For many years prior to her passing, my father was a caretaker for my mother. He helped her with everything, and stood by her for years. I've also seen some very good friends do the same with their significant others or a parent. It's a hard place to be.
my former job, I took care of many clients with many different needs.
We had to know how to do just about everything and I was able to teach them a lot, and learned a great deal myself in the process.
It always seemed like I worked constantly - crisis after crisis,
continuous phone calls...usually at the detriment of taking care of
myself. When that finally ended a few months ago, and all the dust was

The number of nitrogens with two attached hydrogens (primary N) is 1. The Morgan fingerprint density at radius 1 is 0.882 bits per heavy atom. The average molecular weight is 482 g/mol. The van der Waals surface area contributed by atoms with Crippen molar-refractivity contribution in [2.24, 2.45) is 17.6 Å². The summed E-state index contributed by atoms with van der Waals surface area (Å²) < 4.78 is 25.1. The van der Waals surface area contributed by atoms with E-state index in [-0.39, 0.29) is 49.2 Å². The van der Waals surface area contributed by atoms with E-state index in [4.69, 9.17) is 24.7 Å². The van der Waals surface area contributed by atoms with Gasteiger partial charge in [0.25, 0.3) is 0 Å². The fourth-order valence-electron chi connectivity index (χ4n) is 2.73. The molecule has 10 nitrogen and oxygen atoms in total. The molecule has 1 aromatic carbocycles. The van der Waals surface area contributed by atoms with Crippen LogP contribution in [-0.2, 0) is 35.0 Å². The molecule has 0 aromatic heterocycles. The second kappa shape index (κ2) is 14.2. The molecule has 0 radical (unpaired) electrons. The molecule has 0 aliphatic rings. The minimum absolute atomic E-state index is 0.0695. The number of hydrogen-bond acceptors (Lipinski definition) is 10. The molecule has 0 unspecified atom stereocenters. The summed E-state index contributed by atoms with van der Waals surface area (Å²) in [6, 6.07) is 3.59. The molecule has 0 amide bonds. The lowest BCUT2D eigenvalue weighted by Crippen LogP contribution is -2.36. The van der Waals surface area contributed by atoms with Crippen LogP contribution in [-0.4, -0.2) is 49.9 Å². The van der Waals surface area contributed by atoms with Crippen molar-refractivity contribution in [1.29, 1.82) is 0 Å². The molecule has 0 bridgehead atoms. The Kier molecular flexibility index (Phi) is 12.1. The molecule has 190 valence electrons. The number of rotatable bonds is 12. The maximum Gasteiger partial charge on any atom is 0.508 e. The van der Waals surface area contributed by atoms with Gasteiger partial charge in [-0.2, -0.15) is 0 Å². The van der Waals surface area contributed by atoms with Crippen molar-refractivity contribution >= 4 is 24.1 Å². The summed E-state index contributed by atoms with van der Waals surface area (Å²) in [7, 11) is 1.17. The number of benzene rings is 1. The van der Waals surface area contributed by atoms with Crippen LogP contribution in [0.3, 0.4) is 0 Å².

settled, there was admittedly a sigh of relief.
And then I became a caretaker myself. And this one was 24/7.
times we can't see why things happen the way they do. But, in my case, I never would have
been available to help my fiance go through a horrible nine hour back surgery, overwhelming pain, a week in the hospital, and the work once he got home - for
both of us. Now almost eight weeks post-op, his recovery has come a long way. He still needs help, but not the constant assistance he needed before.
He is still unable to bend, lift, or twist for another four weeks or more, and
continues to wear the back brace.
Frankly, I think he's brave, and strong,
and determined. I am so glad to see him grow healthier
and stronger every single day.
And the coolest thing is that after months of walking more and more bent over, he is once again looking me straight in the eye - and walking tall and
Was I overwhelmed at times? Yes.
Am I still overtired? Yes. Would I change the fact that I have been able to care for
him, help him get better, and be the one he relies on? Not for a